The rose was P.L. Travers’s favourite flower. For her it was “the flower of all flowers, furled and curled, never giving anything away.
A daisy is the child’s favourite. It’s so open. The daisy and the rose are the two ends of the stick. The rose is never, until the last moment unfolded.
P.L. Travers, Saturday Review, November 7, 1964
This is what P.L. Travers told Haskel Frankel on a gray November day, sitting in “a darkish corner” of a New York restaurant.
If Frankel knew about P.L. Travers’s spiritual life, her comment about “the two ends of the stick” would have, undoubtedly, prompted him to ask different questions, but Frankel was unaware of P.L. Travers’s allegiance to G.I. Gurdjieff and his spiritual teachings.
“Two ends of the stick” was an expression used by Gurdjieff to illustrate the polarities of life. P.L. Travers used it often in her interviews, and in her writings. In this instance, she uses the differences in the physical attributes of the daisy and the rose as an illustration of two radically different attitudes towards life: that of the child, and the other of the adult. On one end there is innocence and trust, and on the other, vulnerability and the need for self-protection. However, if we choose to look at this metaphor not as a fixed image but as a flowing movement from the daisy towards the rose, we can understand something about the way P.L. Travers might have experienced her own process of maturation. It would have been interesting to discuss with her the possibility to use both ends of the stick, just like a funambulist.
Before the interview P.L. Travers’s publisher Harcourt, Brace & World sent Frankel a copy of the then newly issued, one-volume edition of Mary Poppins and Mary Poppins Comes Back. He found a note in the book with P.L. Travers’s conditions on interviews. He had to read her books and he was not allowed to ask personal questions.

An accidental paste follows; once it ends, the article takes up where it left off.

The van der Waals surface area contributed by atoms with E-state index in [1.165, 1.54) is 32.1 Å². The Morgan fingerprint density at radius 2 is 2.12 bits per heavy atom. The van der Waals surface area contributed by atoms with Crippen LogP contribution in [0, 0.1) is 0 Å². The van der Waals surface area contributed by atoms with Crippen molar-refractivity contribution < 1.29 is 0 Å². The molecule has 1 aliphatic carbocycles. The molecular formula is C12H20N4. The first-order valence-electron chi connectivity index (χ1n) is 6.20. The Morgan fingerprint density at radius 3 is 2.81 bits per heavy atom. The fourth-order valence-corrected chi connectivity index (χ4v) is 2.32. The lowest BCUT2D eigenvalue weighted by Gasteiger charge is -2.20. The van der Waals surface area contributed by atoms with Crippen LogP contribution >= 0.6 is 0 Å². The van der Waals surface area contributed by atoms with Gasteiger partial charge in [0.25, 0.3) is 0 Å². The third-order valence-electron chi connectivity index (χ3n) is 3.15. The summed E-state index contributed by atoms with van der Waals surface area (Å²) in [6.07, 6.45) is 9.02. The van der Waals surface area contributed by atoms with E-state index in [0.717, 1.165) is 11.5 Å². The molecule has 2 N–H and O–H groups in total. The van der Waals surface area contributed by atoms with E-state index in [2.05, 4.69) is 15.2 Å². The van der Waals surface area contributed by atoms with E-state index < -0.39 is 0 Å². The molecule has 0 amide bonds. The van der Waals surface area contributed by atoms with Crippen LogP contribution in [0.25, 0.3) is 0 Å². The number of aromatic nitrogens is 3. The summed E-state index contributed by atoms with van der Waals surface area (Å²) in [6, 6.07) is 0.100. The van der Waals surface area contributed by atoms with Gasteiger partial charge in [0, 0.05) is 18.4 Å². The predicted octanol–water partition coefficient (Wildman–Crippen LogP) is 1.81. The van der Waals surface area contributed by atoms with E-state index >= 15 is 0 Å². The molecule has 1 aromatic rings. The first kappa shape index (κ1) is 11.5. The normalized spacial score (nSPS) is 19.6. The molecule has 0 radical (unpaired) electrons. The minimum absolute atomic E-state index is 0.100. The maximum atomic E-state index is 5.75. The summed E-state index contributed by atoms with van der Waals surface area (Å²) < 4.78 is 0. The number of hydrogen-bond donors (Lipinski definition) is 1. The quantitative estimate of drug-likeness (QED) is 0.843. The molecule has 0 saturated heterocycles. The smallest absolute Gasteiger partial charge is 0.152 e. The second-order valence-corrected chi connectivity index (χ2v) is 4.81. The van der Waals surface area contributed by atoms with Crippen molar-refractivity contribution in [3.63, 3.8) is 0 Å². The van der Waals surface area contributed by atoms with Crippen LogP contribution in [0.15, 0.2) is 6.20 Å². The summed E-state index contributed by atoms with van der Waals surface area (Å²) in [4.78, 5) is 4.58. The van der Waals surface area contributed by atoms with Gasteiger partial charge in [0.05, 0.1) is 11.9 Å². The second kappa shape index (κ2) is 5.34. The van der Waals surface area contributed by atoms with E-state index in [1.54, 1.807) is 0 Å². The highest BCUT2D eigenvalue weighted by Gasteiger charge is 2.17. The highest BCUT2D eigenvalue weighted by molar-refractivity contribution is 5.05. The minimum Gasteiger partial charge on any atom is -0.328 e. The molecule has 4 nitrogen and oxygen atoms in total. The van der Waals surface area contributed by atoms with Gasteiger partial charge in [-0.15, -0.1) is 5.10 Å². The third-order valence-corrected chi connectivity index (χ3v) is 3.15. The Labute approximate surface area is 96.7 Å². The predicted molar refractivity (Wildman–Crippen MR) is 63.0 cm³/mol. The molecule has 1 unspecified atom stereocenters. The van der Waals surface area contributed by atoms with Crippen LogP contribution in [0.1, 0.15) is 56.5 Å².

P.L. Travers explained to Frankel that she does not want any personal questions because “they take away from the feeling of anonymity which I need for my writing.” And, at the end of their meeting, she left the restaurant leaving behind the following statement: “Intimate life is the only life I can bear. I’m not interested in the passing scene because it passes.” She knew how to exit a scene on a dramatic note.
Despite her refusal to talk about her private life, P.L. Travers revealed one of her intimate wishes. She told Frankel that her greatest joy would be to have a rose named after her. “A Pamela Travers rose. Wouldn’t that be nice? Or even better, a Mary Poppins rose.”
A beautiful wish that came true. Dr. Dennison Morey, a rose grower from California, happened to read P.L. Travers’s interview in the Saturday Review, and he wrote to her. A correspondence ensued, and two years later, he bred two roses: one named Pamela Travers and the other named Sleeping Beauty. Why Sleeping Beauty? Because Sleeping Beauty was P.L. Travers’s favourite fairy tale, and because in some versions of the story Sleeping Beauty is called Briar Rose. And let’s not forget that her sleep in the castle is guarded by a thick hedge of thorny roses.
A year later, in 1967, Dr. Morey bred a third rose. This time he named it Mary Poppins.
This occurrence in P.L. Travers’s life is pure magic at work. The fulfillment of her whimsical wish is just so serendipitous. It makes me wonder, is it just a question of luck, or is there some secret process to manifestation that cannot be set into motion without a sincere, heartfelt wish? There is also something else, something that deserves to be pondered on, something about the necessity of making the wish known to the world.
May all our heartfelt wishes come true. Happy Valentine’s Day to all!